“There are only two types of companies left in the United States … those that have been hacked and those that don’t know they’ve been hacked.” That is how U.S. District Judge John E. Jones III of the Middle District of Pennsylvania began his opinion in Storm v. Paytime, Inc. and Holt v. Paytime Harrisburg, Inc. The Court granted a motion to dismiss two consolidated class actions with a total of 233,000 proposed class members whose private information had been compromised after a payroll company had its systems hacked. Sympathetic to those who have been victims of a data breach, Judge Jones noted that, “it is not unreasonable for the victims to feel that a wrong has clearly been committed,” but questioned whether it was reasonable for a business to pay damages to thousands of customers when there has been no misuse of the information.
Defendant Paytime, a national payroll service company, offers a variety of services to its clients, including payroll submission, which by necessity requires the submission of sensitive private information such as bank account and social security numbers. According to the complaints, Paytime discovered its systems were compromised 23 days after hackers initially gained access, and provided notice to impacted individuals 12 days later. Plaintiffs alleged that 233,000 individuals had their private information “misappropriated.” For most of the putative class, damages included an increased and “imminent” risk of identity theft, fraud and abuse. For one plaintiff, damages included the fact that his security clearance was suspended after reporting the breach to his employers who forced him to work at a different job site, which added four hours to his commute and cost him additional travel expenses and lost time.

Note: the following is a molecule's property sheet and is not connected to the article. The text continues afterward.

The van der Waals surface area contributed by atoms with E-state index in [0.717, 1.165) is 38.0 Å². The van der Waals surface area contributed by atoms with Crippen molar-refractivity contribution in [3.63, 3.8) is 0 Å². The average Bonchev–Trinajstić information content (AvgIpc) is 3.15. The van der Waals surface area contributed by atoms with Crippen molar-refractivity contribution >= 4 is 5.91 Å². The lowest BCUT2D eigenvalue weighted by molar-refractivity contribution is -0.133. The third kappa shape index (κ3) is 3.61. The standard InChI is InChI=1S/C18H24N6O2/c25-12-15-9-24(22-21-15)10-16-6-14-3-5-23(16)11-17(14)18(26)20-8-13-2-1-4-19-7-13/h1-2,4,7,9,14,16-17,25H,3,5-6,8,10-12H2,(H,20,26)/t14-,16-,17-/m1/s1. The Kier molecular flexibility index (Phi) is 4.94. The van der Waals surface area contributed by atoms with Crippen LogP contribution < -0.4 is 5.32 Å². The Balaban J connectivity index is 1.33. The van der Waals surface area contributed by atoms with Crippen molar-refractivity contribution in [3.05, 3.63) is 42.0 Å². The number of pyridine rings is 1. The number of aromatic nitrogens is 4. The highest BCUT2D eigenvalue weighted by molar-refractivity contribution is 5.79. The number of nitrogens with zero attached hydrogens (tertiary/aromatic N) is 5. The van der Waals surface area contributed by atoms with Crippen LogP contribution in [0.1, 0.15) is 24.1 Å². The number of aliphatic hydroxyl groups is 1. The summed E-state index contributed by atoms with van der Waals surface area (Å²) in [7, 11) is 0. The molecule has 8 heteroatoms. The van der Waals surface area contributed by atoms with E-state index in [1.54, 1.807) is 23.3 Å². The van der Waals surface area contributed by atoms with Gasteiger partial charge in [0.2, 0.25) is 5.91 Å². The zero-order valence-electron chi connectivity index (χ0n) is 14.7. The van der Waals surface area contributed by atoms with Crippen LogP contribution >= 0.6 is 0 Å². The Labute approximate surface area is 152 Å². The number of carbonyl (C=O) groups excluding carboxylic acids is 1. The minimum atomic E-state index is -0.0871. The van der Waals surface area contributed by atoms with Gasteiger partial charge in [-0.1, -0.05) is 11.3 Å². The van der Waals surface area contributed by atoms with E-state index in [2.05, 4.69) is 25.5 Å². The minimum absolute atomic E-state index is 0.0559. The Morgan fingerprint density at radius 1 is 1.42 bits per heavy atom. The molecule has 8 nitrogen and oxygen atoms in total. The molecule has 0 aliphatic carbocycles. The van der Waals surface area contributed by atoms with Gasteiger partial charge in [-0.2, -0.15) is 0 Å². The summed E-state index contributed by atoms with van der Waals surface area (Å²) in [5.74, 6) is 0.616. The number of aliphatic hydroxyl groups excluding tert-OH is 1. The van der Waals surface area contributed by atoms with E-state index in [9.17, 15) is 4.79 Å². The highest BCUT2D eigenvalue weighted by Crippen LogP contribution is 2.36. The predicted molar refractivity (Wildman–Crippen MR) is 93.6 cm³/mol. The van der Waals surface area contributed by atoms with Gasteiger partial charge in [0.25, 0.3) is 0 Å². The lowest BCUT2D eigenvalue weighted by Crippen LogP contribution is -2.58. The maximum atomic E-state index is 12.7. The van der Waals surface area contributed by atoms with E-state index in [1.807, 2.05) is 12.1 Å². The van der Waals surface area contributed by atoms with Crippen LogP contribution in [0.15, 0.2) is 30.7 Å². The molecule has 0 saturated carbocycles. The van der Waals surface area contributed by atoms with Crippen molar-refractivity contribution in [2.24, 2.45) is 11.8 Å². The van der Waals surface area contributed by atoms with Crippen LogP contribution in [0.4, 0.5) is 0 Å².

The Court found these allegations insufficient and dismissed the cases, finding that the plaintiffs did not have standing to file suit in the first place because they failed to allege any misuse of their information, such as funds taken from their bank accounts or misuse of their social security numbers. For the plaintiff whose security clearance was suspended, the Court reasoned that working from another job site was akin to other preventative measures, such as credit monitoring, and not an actual injury. The Court pointed out that standing requires an injury in fact – “one that is ‘concrete in both a qualitative and temporal sense’ as opposed to merely ‘abstract.’” The injury must be actual, not hypothetical according to the Court; allegations of future injury are insufficient.
Rationale and Findings
The Court relied heavily on the Third Circuit’s decision in Reilly v. Ceridian Corp., 664 F.3d 38, 42, (3d Cir. 2011), a data breach case directly on point. Similar to the Paytime case, Reilly involved a breach of a payroll processing firm that resulted in the compromise of personally identifiable information. As provided in Reilly, when a data breach occurs “a plaintiff does not suffer a harm, and thus does not have standing to sue, unless plaintiff alleges actual ‘misuse’ of the information, or that such misuse is imminent.” The Third Circuit in Reilly affirmed the district court’s dismissal of the case, reasoning that the “plaintiffs’ alleged future harm resulting from the security breach was not sufficiently imminent to meet the threshold for standing … the risk of future injury was significantly attenuated, considering that it was ‘dependent on entirely speculative, future actions of an unknown third party.’”